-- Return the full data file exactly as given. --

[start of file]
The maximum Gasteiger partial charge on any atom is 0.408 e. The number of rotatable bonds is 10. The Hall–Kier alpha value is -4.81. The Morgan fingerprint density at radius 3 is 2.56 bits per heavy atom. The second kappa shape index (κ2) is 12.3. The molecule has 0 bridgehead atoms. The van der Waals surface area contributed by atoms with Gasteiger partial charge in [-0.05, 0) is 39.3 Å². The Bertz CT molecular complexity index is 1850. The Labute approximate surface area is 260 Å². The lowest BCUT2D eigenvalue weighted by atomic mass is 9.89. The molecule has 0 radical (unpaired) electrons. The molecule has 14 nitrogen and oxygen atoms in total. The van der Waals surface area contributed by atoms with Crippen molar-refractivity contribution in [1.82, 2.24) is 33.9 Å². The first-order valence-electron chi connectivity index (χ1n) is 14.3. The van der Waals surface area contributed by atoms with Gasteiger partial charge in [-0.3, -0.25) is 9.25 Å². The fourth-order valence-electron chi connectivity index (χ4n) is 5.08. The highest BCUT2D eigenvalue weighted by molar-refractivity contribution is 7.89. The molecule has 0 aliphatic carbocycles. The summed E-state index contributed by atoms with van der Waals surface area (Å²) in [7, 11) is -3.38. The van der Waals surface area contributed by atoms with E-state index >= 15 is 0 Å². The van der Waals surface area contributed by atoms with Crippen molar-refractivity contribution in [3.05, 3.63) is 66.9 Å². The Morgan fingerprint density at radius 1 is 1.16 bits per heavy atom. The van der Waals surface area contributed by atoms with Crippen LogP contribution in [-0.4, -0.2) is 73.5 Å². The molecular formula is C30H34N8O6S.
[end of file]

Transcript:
The maximum Gasteiger partial charge on any atom is 0.408 e. The number of rotatable bonds is 10. The Hall–Kier alpha value is -4.81. The Morgan fingerprint density at radius 3 is 2.56 bits per heavy atom. The second kappa shape index (κ2) is 12.3. The molecule has 0 bridgehead atoms. The van der Waals surface area contributed by atoms with Gasteiger partial charge in [-0.05, 0) is 39.3 Å². The Bertz CT molecular complexity index is 1850. The Labute approximate surface area is 260 Å². The lowest BCUT2D eigenvalue weighted by atomic mass is 9.89. The molecule has 0 radical (unpaired) electrons. The molecule has 14 nitrogen and oxygen atoms in total. The van der Waals surface area contributed by atoms with Crippen molar-refractivity contribution in [1.82, 2.24) is 33.9 Å². The first-order valence-electron chi connectivity index (χ1n) is 14.3. The van der Waals surface area contributed by atoms with Gasteiger partial charge in [-0.3, -0.25) is 9.25 Å². The fourth-order valence-electron chi connectivity index (χ4n) is 5.08. The highest BCUT2D eigenvalue weighted by molar-refractivity contribution is 7.89. The molecule has 0 aliphatic carbocycles. The summed E-state index contributed by atoms with van der Waals surface area (Å²) in [7, 11) is -3.38. The van der Waals surface area contributed by atoms with E-state index >= 15 is 0 Å². The van der Waals surface area contributed by atoms with Crippen molar-refractivity contribution in [3.05, 3.63) is 66.9 Å². The Morgan fingerprint density at radius 1 is 1.16 bits per heavy atom. The van der Waals surface area contributed by atoms with Crippen LogP contribution in [-0.4, -0.2) is 73.5 Å². The molecular formula is C30H34N8O6S.